Special ed students could bankrupt districts


A UC Davis study found that before 1990, nine in 10,000 kids were diagnosed with autism by age six. Ten years later it jumped to 44 in 10,000. Today, according to the Centers for Disease Control, one in 110 have an autism spectrum disorder.

"It was something you had to explain every time and now it's sort of like, you know, he has that popular thing autism," Jane LaPides, whose son Travis has autism, said. "It seems like everybody knows now which makes it easier but it's hard for me to imagine how there are so many new cases."

Whatever the cause, parents like LaPides are by guaranteed by law a "free and appropriate" education for their kids. Congress declared it so in 1975.

Because they need additional services, the federal government is supposed to contribute 40 percent of the costs of educating special education students. But many school districts say they are lucky to get between 10 and 15 percent, leaving the districts to make up the difference.

Gilroy Unified School District is one of those districts that is struggling to cover the costs of educating special needs students.

"In 2002, our unfunded special ed costs were about $170,000, this school year it's $3,200,000," district spokesperson Deborah Toups said.

The Franklin-McKinley School District in San Jose says if the trend continues it will bankrupt districts.

"It's definitely costly because it requires more personnel and more services," district spokesperson Ray Easler said.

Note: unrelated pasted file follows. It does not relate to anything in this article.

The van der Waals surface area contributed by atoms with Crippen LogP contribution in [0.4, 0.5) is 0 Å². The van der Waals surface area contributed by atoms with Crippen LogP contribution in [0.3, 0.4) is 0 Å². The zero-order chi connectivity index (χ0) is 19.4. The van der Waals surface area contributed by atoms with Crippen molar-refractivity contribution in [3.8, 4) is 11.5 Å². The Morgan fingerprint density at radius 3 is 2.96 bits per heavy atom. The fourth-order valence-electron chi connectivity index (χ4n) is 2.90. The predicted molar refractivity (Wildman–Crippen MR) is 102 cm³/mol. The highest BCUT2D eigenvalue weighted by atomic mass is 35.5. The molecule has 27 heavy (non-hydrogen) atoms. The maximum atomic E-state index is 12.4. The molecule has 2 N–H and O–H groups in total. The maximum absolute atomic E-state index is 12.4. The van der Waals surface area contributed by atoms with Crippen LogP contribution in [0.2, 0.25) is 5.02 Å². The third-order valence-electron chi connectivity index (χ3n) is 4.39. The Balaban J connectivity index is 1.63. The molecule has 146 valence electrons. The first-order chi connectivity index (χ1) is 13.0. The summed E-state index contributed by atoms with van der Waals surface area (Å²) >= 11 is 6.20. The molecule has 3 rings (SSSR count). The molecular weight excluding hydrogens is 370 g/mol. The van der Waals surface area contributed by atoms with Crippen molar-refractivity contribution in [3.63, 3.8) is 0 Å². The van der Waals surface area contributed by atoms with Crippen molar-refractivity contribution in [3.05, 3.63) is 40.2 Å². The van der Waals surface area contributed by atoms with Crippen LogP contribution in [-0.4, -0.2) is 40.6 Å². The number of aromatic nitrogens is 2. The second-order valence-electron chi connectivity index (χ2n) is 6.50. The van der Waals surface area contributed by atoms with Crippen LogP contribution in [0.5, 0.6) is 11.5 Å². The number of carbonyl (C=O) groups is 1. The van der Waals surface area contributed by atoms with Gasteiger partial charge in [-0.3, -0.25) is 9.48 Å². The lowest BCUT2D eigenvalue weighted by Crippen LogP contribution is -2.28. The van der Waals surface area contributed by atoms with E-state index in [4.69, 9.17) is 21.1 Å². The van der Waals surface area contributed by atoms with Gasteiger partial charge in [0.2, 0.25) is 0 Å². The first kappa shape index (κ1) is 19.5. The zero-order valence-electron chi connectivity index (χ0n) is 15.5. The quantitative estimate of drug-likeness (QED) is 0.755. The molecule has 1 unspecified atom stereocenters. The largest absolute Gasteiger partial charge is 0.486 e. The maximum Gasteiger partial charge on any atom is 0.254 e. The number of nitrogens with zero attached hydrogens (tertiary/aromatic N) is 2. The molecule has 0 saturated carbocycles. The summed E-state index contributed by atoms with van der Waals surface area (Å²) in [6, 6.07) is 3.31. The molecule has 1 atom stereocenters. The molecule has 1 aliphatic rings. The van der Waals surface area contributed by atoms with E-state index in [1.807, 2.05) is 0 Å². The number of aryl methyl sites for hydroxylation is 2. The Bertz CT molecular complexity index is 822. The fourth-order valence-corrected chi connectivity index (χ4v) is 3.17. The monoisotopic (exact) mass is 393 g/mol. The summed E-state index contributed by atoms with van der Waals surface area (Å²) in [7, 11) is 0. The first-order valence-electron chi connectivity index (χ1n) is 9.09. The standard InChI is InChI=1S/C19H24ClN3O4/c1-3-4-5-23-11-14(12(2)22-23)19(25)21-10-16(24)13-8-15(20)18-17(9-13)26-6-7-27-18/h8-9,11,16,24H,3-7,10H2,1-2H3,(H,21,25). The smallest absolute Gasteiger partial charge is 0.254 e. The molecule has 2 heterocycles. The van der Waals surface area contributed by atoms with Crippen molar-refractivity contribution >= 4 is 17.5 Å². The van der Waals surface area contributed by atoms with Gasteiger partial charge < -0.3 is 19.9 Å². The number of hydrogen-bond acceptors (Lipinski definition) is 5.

As a result, more money is being taken from the general fund. And districts admit, because the federal funds are not there, not everyone is implementing these special education services effectively, so many parents like LaPides opt for non-public schools which are privately operated.

The Orion Academy is an example. Most of the kids there have Asperger's syndrome. Tuition at the school is $30,000 a year.

If a parent of a public school student is able to demonstrate that their district cannot provide adequate services for their child but a non-public school can, the local school district must pay for tuition, services and transportation.

Toups says sometimes parents expect too much.

"Districts are expected to provide the Volkswagen version which is this is what you need to be successful in a public school setting," she said. "We have parents who, for a lot of different reasons, think they should be getting the Cadillac version."

Juno Duenas is with the San Francisco organization Support for Families. She says all kids deserve a good education and services.

"Most people think those kids with disabilities can't, and so why are we giving them money because they can't," she said. "And what people don't realize is that if you provide the supports and services they can."

Travis spent most of his years in San Francisco public schools until his parents felt it was time to go non-public. He is now 19.

"Every kid in the district needs more than the budget is giving them, so to say, 'Well, my kid needs even more,' you feel like it's kind of taking it from the other kids, but you would rather it came from another source, but I'm not going to let that go," LaPides said.

Parents and school districts agree as the number of children with autism increases, Congress must come to terms with the fact that the demand for more services will drain school budgets even more.

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